Redhat Enterprise Linux securely mount remote Linux / UNIX directory or file system using SSHFS

by on May 9, 2007 · 19 comments· LAST UPDATED December 18, 2007

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You can easily mount remote server file system or your own home directory using special sshfs and fuse tools.

FUSE - Filesystem in Userspace

FUSE is a Linux kernel module also available for FreeBSD, OpenSolaris and Mac OS X that allows non-privileged users to create their own file systems without the need to write any kernel code. This is achieved by running the file system code in user space, while the FUSE module only provides a "bridge" to the actual kernel interfaces. FUSE was officially merged into the mainstream Linux kernel tree in kernel version 2.6.14.

You need to use SSHFS to access to a remote filesystem through SSH or even you can use Gmail account to store files.

Following instructions are tested on CentOS, Fedora Core and RHEL 4/5 only. But instructions should work with any other Linux distro without a problem.

Step # 1: Download and Install FUSE

Visit fuse home page and download latest source code tar ball. Use wget command to download fuse package:
# wget
Untar source code:
# tar -zxvf fuse-2.6.5.tar.gz
Compile and Install fuse:
# cd fuse-2.6.5
# ./configure
# make
# make install

Step # 2: Configure Fuse shared libraries loading

You need to configure dynamic linker run time bindings using ldconfig command so that sshfs command can load shared libraries such as
# vi /etc/
Append following path:
Run ldconfig:
# ldconfig

Step # 3: Install sshfs

Now fuse is loaded and ready to use. Now you need sshfs to access and mount file system using ssh. Visit sshfs home page and download latest source code tar ball. Use wget command to download fuse package:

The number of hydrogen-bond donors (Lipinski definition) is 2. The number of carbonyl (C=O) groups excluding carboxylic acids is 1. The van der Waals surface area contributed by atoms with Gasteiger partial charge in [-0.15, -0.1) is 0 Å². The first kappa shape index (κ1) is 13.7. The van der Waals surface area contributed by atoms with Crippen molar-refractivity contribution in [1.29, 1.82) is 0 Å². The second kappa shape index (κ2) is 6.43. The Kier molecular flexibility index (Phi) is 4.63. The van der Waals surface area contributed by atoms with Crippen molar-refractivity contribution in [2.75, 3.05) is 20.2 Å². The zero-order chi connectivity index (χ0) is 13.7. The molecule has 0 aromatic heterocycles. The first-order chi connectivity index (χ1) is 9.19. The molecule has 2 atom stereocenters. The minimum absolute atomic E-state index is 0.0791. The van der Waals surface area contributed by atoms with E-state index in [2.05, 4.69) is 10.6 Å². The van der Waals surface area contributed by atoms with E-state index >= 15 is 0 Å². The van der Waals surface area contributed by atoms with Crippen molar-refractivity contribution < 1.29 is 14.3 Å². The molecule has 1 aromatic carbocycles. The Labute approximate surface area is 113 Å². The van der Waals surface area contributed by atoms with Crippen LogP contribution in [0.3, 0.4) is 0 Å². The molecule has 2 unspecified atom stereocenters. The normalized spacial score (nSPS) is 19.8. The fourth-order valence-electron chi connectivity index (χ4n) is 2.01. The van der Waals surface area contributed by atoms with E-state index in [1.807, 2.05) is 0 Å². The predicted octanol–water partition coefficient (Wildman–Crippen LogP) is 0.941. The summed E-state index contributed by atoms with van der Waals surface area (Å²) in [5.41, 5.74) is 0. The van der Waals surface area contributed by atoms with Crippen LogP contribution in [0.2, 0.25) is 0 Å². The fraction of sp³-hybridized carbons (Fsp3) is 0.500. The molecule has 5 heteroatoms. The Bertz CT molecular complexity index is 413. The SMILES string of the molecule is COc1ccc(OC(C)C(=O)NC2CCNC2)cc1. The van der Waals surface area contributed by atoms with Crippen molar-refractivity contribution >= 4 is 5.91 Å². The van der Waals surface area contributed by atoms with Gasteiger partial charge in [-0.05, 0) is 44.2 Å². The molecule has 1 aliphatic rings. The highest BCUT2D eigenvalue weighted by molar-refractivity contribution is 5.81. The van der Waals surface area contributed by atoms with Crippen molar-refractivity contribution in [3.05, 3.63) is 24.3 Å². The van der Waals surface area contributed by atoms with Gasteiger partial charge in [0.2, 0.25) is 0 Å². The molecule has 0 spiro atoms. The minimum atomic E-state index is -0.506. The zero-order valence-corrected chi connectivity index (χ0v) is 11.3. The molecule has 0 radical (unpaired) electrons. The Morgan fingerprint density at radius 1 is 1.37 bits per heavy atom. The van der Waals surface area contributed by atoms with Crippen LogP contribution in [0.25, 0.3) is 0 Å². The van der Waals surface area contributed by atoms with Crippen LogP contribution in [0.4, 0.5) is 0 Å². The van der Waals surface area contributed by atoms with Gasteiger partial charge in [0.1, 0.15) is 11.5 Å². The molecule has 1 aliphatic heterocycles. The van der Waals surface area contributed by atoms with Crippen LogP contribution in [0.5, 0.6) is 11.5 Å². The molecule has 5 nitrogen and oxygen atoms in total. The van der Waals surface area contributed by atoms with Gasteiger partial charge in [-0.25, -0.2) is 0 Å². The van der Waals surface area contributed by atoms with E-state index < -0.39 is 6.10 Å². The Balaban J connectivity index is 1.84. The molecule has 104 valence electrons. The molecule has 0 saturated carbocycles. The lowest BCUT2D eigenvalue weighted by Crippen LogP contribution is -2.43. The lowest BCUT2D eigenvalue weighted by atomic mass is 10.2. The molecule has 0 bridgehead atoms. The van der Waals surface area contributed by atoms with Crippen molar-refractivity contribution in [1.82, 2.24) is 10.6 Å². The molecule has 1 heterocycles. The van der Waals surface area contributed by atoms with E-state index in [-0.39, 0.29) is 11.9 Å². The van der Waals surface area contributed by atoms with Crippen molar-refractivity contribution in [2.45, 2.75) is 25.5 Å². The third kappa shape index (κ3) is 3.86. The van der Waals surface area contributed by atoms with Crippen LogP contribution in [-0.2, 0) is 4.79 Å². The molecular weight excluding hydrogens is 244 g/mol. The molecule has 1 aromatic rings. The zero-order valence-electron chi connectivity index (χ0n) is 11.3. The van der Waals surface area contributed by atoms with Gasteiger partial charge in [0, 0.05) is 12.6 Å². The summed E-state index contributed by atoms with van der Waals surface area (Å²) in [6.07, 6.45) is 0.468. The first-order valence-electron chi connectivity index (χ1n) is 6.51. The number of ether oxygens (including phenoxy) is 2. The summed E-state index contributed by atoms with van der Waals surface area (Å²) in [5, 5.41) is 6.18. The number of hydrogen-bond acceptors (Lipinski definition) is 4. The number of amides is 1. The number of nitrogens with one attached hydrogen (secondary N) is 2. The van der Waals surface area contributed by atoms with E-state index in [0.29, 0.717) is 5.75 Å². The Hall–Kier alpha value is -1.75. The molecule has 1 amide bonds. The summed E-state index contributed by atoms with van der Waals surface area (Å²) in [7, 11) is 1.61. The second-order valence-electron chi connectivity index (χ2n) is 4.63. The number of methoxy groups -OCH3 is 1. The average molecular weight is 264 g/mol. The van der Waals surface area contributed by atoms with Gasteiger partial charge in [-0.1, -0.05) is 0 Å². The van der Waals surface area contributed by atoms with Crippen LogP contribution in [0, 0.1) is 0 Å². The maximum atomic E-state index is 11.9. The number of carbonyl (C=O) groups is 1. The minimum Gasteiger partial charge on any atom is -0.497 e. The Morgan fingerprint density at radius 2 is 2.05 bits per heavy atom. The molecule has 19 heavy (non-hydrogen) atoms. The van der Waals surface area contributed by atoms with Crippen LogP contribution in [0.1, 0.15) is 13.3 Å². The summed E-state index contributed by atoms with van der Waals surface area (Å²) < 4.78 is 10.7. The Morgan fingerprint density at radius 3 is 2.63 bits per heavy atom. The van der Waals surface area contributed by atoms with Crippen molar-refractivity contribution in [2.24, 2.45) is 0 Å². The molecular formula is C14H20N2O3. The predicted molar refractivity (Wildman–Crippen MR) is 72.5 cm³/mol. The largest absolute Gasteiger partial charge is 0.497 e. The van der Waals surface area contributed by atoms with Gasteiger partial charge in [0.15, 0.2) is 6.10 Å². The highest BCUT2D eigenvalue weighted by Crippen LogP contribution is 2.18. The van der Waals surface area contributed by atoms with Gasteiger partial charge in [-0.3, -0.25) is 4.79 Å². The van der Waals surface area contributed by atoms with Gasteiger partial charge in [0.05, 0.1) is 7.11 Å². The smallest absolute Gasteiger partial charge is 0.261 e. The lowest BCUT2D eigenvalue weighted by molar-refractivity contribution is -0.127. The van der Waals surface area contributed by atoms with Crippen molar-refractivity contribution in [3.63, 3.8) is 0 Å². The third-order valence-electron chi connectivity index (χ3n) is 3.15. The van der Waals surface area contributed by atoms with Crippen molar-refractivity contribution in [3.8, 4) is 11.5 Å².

# wget
Untar source code:
# tar -zxvf sshfs-fuse-1.7.tar.gz
Compile and Install fuse:
# cd sshfs-fuse-1.7
# ./configure
# make
# make install

Mounting your remote filesystem

Now you have working setup, all you need to do is mount a filesystem under Linux. First create a mount point:
# mkdir /mnt/remote
Now mount a remote server filesystem using sshfs command:
# sshfs /mnt/remote

  • sshfs : SSHFS is a command name
  • - vivek is ssh username and is my remote ssh server.
  • /mnt/remote : a local mount point

When promoted supply vivek (ssh user) password. Make sure you replace username and hostname as per your requirements.

Now you can access your filesystem securely using Internet or your LAN/WAN:
# cd /mnt/remote
# ls
# cp -a /ftpdata . &

To unmount file system just type:
# fusermount -u /mnt/remote
# umount /mnt/remote

Further readings:

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{ 19 comments… read them below or add one }

1 Ritesh Raj Sarraf May 10, 2007 at 5:50 pm

I didn’t know that RedHat/CentOS didn’t include Fuse/SSHFS.

In Debian, we do things simply as:
`apt-get install sshfs fuse-utils`

sshfs host:/mount/point /mount/point



2 Devin May 10, 2007 at 9:21 pm

Another option is to install fuse RPMs via the ATrpms repository:

Then you can install the fuse-sshfs RPM from Fedora Core 6:


3 Komi May 14, 2007 at 2:23 pm

sshfs is nice, but I experienced problems when working with cvs on a mounted filesystem over sshfs. CVS just refused to work with something like “unable to get working directory” or something similar.